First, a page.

Can Dhoni's men emulate Kapil's Devils?

Under normal circumstances an India-Sri Lanka contest invites a shrug from the legion of fans on both sides of Palk Strait. Such is the frequency with which the teams clash against each other on the cricket field these days.

Indian players
Indian players celebrate the wicket of Kamran Akmal during their match against Pakistan on Saturday. PIC/AFP

Curiously though, India have faced-off against their sub-continental rivals only twice when it comes to the semi-finals of a tournament. India were victorious on one occasion, wining the last-four clash in the Australasia Cup in 1986, while Lanka triumphed in the incident-filled semi-final of the World Cup at the Eden Gardens in 1996.

They meet once again today, when MS Dhoni & Co lock horns with Angelo Mathews’ men at Sophia Gardens in Cardiff for a place in the final of the Champions Trophy.  And although the former start as favourites, the Lankans are more than capable of upsetting every calculation that Indian fans would be drawing up as the game progresses.

30 years ago…
Meanwhile for Indian cricket addicts, today’s game would also send their minds racing back to the semi-final of the Prudential World Cup nearly 30 years ago when ‘Kapil’s Devils’ cruised past hosts England by six wickets before eventually triumphing against the West Indies at Lord’s.

Interestingly, just as the pitches in England have suited Dhoni’s team this time round, India were lucky to be playing on relatively slower and lower tracks, giving them more than a fighting chance against Bob Willis’ side in the crucial encounter.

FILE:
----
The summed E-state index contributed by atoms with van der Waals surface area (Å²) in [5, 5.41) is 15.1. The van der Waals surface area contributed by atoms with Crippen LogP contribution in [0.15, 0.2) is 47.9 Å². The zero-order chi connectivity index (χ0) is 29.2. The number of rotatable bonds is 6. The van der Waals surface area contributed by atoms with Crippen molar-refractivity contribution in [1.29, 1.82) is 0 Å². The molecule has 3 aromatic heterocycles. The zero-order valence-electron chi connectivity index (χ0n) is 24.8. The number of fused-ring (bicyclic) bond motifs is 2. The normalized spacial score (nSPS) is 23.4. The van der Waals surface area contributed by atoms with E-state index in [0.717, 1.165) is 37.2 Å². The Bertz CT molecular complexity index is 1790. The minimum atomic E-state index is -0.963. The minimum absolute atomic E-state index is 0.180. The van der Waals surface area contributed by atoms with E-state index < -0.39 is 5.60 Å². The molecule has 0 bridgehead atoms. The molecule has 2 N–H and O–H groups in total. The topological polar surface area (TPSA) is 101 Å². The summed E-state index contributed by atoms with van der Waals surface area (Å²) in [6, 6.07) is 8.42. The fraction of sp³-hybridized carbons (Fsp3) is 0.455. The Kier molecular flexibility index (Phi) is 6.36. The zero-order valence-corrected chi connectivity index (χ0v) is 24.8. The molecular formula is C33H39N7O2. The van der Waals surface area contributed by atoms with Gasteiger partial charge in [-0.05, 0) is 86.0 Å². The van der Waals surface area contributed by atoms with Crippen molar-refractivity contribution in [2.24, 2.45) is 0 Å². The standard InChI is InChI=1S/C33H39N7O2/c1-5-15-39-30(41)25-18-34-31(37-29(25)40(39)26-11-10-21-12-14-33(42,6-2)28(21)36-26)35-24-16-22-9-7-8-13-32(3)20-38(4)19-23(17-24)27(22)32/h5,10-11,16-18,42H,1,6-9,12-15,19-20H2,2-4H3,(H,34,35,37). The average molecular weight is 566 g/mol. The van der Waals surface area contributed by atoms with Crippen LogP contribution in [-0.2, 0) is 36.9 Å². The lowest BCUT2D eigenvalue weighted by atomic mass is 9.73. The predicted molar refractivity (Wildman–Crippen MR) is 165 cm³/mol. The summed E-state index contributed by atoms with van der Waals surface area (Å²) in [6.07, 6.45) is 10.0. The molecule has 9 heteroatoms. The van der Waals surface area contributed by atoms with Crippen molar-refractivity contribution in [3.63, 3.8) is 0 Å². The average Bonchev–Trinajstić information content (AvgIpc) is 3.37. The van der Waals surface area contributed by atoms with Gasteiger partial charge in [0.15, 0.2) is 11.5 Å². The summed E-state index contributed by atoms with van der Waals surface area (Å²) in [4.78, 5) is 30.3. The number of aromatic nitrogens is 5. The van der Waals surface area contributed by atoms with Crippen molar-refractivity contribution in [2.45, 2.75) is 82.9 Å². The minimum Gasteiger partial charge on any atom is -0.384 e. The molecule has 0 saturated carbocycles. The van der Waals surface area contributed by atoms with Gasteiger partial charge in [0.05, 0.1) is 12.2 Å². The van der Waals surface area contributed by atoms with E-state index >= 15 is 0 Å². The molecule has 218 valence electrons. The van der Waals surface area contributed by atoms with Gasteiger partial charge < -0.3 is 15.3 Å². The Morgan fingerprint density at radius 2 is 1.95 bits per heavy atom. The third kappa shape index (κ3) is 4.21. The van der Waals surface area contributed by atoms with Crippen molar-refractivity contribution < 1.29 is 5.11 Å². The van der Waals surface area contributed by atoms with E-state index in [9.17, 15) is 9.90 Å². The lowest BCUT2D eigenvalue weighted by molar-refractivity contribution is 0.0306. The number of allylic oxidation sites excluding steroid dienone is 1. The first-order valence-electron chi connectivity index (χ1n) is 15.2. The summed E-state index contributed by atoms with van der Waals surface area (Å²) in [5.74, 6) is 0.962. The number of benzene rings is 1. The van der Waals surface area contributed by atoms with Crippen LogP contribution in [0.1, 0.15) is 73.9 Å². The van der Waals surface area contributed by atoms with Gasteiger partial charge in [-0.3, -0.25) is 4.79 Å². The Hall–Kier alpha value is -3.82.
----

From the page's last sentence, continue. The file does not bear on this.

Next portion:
Kapil Dev (3-35) ensured he wrapped up proceedings after Roger Binny (2-43) and Mohinder Amarnath (2-27) had displayed remarkable discipline as the hosts were bowled out for 213.

India were not going to be daunted by such a modest total, especially after the morale boosting fight-back against Zimbabwe, and all of their top-order batsmen fired in unison as the visitors overhauled the total with 5.2 overs to spare. Yashpal Sharma emerged their top scorer with 61 while Sandeep Patil (current chairman of India selectors) stayed not out on 51.

Amarnath (2-27 and 46) was awarded the man-of the match for his all-round show. While India were punching way above their weight in 1983, Dhoni’s side are strong contenders for the title this time. That’s pretty evident from the fact that they won all their three league games as well as the two warm-up clashes.

They seem to be operating like a well-oiled machinery and one only hopes will wrap things up in the same manner in which they started the tournament: very convincingly. 

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